Australian Institute of Health and Welfare (2021) Heart, stroke and vascular disease—Australian facts, AIHW, Australian Government, accessed 21 May 2022.
Australian Institute of Health and Welfare. (2021). Heart, stroke and vascular disease—Australian facts. Retrieved from https://www.aihw.gov.au/reports/heart-stroke-vascular-diseases/hsvd-facts
Heart, stroke and vascular disease—Australian facts. Australian Institute of Health and Welfare, 29 September 2021, https://www.aihw.gov.au/reports/heart-stroke-vascular-diseases/hsvd-facts
Australian Institute of Health and Welfare. Heart, stroke and vascular disease—Australian facts [Internet]. Canberra: Australian Institute of Health and Welfare, 2021 [cited 2022 May. 21]. Available from: https://www.aihw.gov.au/reports/heart-stroke-vascular-diseases/hsvd-facts
Australian Institute of Health and Welfare (AIHW) 2021, Heart, stroke and vascular disease—Australian facts, viewed 21 May 2022, https://www.aihw.gov.au/reports/heart-stroke-vascular-diseases/hsvd-facts
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was the most common chronic condition newly recorded for patients in 2018–19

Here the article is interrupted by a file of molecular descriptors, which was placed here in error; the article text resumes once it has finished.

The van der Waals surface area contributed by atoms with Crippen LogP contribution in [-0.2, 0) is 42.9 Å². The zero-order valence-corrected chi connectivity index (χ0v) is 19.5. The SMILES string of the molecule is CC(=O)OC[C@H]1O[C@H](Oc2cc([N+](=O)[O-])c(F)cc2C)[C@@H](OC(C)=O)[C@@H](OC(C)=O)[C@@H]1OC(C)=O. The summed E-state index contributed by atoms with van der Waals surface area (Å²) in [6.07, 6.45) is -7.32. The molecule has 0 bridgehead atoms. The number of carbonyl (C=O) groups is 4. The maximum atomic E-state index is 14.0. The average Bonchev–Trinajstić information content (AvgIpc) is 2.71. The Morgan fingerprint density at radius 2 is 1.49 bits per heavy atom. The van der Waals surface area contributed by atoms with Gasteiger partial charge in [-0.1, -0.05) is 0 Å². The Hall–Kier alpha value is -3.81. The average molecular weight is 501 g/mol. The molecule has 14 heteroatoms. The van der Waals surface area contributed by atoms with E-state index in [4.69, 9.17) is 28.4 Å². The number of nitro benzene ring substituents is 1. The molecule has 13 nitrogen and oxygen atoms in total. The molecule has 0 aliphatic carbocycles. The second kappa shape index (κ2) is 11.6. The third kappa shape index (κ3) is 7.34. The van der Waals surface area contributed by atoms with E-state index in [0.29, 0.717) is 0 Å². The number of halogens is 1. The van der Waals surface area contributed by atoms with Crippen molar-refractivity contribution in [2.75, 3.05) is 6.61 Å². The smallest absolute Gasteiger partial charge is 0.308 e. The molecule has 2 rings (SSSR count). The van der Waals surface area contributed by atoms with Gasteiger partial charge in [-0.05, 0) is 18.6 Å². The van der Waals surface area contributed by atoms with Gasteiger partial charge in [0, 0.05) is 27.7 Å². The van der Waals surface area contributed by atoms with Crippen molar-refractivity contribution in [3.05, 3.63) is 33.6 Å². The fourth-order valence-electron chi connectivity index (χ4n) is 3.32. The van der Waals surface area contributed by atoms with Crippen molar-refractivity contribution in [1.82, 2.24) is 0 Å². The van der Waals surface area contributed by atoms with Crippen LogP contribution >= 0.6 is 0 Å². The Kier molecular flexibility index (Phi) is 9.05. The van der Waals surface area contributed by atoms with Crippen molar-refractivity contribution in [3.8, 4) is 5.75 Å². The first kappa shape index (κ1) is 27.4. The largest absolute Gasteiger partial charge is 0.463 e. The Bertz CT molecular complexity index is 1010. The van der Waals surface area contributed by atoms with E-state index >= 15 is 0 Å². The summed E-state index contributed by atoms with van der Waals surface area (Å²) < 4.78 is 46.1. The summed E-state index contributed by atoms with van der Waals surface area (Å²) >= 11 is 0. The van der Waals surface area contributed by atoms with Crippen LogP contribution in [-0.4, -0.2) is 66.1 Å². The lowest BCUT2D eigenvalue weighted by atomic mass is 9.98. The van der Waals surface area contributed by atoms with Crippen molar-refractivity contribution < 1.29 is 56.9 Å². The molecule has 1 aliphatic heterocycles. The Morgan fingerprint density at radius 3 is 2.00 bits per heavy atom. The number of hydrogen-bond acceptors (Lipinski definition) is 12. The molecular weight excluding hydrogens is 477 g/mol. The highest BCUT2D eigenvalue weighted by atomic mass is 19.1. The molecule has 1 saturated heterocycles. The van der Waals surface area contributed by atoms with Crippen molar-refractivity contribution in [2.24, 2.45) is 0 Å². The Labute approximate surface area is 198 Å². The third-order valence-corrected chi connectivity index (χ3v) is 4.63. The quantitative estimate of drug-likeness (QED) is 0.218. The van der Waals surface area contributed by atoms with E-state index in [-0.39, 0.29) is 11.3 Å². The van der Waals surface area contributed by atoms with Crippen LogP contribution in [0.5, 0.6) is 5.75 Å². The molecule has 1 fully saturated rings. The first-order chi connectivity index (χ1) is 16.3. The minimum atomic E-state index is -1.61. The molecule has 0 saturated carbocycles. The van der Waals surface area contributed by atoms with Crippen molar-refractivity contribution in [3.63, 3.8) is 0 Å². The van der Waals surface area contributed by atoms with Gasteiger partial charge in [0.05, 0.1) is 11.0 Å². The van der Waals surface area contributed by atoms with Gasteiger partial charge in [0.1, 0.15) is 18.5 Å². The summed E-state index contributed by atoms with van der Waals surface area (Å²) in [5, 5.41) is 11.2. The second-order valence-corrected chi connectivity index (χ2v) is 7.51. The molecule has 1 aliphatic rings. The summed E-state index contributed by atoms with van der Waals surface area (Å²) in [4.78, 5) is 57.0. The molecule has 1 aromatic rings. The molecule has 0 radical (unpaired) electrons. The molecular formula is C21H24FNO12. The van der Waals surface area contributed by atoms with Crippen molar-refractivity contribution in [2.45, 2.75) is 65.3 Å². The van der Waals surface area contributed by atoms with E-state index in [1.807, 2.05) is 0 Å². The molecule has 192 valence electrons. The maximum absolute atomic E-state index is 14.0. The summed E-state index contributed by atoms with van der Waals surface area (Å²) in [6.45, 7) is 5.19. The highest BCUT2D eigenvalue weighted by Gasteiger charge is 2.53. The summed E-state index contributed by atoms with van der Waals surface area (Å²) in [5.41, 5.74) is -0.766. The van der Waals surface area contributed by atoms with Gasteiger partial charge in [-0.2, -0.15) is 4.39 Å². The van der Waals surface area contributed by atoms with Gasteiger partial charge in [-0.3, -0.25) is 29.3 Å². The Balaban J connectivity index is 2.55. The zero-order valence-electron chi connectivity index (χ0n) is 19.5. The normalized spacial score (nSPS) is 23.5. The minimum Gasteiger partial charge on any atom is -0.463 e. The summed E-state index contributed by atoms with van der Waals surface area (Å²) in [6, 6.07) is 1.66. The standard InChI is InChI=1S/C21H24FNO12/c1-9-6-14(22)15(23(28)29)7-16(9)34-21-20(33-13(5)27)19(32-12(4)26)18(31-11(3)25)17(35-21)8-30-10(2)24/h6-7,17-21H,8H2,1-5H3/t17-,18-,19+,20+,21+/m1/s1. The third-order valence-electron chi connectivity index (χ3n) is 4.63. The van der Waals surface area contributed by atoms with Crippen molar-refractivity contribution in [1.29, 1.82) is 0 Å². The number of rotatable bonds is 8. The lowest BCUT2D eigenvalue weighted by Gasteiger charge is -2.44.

where CVD was recorded as the principal diagnosis, representing 5.2% of all hospitalisations in Australia
for cardiovascular medicines were supplied to the Australian community in 2019–20
The treatment and management of heart, stroke and vascular disease (HSVD) can be regarded as having 3 broad phases—prevention, acute care and secondary prevention.
Prevention activities help people at risk of cardiovascular disease (CVD) before symptoms appear or before a cardiovascular event occurs. Healthy living–including not smoking, a balanced diet, regular physical activity—and the use of medicines can help manage levels of biomedical risk factors such as high blood pressure and abnormal blood lipids (WHO 2007).
Prevention services are commonly delivered by general practitioners (GPs), alongside nurses, pharmacists, Indigenous health workers and allied health professionals.
Acute care is the treatment given during and immediately after an acute CVD event such as a heart attack or stroke. It includes emergency care provided before a patient reaches hospital, as well as care given in the emergency department and in hospital.
Secondary prevention here refers to health care which aims to prevent a recurrence of CVD events or complications in patients with diagnosed CVD. Secondary prevention involves medical treatment, modification of risk factors, psychosocial care, education and support for self-management.
Cardiac and stroke rehabilitation services are 2 examples of evidence-based secondary prevention strategies (Anderson & Taylor 2014, Stroke Foundation 2013).
Anderson IJ & Taylor RS 2014. Cardiac rehabilitation for people with heart disease: an overview of Cochrane systematic reviews. Int J Cardiol 177: 348–61.
Stroke Foundation 2013. Rehabilitation stroke services framework. Melbourne: Stroke Foundation.
World Health Organization (WHO) 2007. Prevention of cardiovascular disease : guidelines for assessment and management of total cardiovascular risk. Geneva: WHO.
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